INTRODUCTION: Pulmonary Langerhans cell histiocytosis (PLCH) is a rare cause of interstitial lung disease associated with cigarette smoking, typically in young adults. We report a case of an older patient demonstrating rapid radiographic worsening of PLCH, followed by very rapid radiographic improvement after smoking cessation.
CASE PRESENTATION: A 71 year old male with a history of obstructive sleep apnea, 100 pack year smoking history and emphysema presented for evaluation of pulmonary nodules, discovered several months previously. He had developed progressive dyspnea on exertion during the past 12 months and a cough 5 months prior. Chest X-ray was abnormal and CT revealed multiple bilateral 3-4 cm pulmonary nodules that were new compared to a CT scan from 2 years prior. The patient initially declined biopsy. A follow-up CT scan 4 months later demonstrated that the nodules had increased in size to greater than one cm and were located predominantly in the middle and upper lobes. A CT guided biopsy was non-diagnostic. Another CT scan 2 weeks later showed significant progression of the bilateral pulmonary nodules and a VATS wedge lung biopsy was performed. Initial pleural fluid cytology showed inflammatory cells with benign mesothelial cells while initial pathology from the wedge biopsy revealed interstitial pneumonia. No evidence of malignancy was identified from either specimen. Physical examination was only significant for a prolonged expiratory phase. Laboratory evaluation, including rheumatologic markers, was remarkable for an elevated rheumatoid factor. Pulmonary function tests exhibited mild obstruction with a moderate gas exchange abnormality. Further pathologic review of the wedge biopsy demonstrated peribronchiolar stellate-shaped nodular fibrotic scars with traction emphysema, respiratory bronchiolitis and scattered lymphoid aggregates. Both CD1a and S100 positive cells were identified in the specimen. A repeat CT scan obtained one month following intensive smoking cessation efforts revealed significant resolution of the majority of the pulmonary nodules but no significant change in pulmonary function testing. However, the patient did report improvement in his dyspnea.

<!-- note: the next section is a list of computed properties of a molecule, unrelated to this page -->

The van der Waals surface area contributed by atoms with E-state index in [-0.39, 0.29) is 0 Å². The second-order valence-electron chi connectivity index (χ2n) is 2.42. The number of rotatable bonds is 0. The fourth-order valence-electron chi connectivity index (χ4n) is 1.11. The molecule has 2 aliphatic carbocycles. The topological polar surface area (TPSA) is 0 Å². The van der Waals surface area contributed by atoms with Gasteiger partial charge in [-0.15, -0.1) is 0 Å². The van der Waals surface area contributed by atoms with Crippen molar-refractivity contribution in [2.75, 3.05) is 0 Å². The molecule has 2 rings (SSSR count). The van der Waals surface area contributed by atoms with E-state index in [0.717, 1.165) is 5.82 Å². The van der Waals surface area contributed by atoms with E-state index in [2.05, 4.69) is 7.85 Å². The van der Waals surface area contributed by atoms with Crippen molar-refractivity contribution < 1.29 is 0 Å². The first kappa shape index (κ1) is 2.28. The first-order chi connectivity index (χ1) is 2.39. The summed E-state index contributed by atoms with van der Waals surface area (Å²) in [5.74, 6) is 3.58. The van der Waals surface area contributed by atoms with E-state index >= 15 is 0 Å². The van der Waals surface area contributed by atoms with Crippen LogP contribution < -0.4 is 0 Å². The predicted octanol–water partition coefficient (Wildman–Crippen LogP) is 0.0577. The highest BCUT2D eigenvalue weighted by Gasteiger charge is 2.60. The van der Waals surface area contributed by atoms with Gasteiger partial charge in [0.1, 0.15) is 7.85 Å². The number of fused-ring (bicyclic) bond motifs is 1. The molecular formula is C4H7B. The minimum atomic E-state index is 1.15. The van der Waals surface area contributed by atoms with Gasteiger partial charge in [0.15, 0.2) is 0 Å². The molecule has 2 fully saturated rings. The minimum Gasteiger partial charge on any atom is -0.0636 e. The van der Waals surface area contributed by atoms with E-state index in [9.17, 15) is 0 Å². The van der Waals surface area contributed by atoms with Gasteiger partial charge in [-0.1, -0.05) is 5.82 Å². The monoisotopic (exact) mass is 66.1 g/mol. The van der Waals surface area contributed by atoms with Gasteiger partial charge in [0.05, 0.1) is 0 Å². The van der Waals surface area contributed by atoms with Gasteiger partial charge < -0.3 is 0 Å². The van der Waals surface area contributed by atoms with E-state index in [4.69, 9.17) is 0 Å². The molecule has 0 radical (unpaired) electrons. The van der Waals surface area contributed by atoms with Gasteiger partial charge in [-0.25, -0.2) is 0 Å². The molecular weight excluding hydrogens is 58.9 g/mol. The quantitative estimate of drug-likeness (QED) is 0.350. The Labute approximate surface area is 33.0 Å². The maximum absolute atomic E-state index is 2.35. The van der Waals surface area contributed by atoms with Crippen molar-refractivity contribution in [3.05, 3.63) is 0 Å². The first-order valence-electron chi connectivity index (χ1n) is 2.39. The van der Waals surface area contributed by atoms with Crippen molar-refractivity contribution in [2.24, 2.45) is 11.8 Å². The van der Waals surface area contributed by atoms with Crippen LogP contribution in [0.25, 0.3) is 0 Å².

DISCUSSION: PLHC is an interstitial lung disease associated with cigarette smoking and an incidence of approximately 1-2 per million. This process most commonly affects younger patients, having a peak age of 40 and is characterized by infiltration of tissues with large numbers of Langerhans cells, typically organized into granulomas1. Patients may present with constitutional symptoms, pulmonary symptoms, or may be asymptomatic with radiographic findings discovered incidentally. The diagnosis is usually made about 6 months after the onset of symptoms. Radiographically, the early stage of PLCH exhibits a diffuse nodular pattern, but with progression of disease, there is evolution into the cystic pattern2. Nodules are predominantly found in upper and mid lung zones while sparing the lower lobes. Definitive diagnosis typically requires a surgical lung biopsy, and immunostaining should be performed for the S-100 protein and CD1a to confirm the diagnosis. Smoking cessation is the cornerstone of treatment, although there are reported cases of spontaneous disease resolution1,3.
CONCLUSIONS: To our knowledge, this case represents the oldest reported patient with PLCH and further demonstrates the unusual finding of extremely rapid radiographic progression of pulmonary nodules, followed by prompt radiographic resolution and symptomatic improvement with smoking cessation. Continued follow-up of the nodules will be necessary in light of the extensive smoking history.
Reference #1 Tazi, A. 2006. Adult Pulmonary Langerhans’ Cell Histiocytosis. European Respiratory Journal 27(6), 1272.
Reference #2 Abbott, GF, Rosado-de-Christenson, ML, et al. May-June 2004. Pulmonary Langerhans Cell Histiocytosis. Radiographics 24(3), 821.
Reference #3 Mogulkoc, N, Veral, A, et al. 1999. Pulmonary Langerhans’ Cell Histiocytosis: Radiologic Resolution Following Smoking Cessation. Chest 115, 1452.
DISCLOSURE: The following authors have nothing to disclose: Daniel Casey, Robert Herscowitz, Robin Gross
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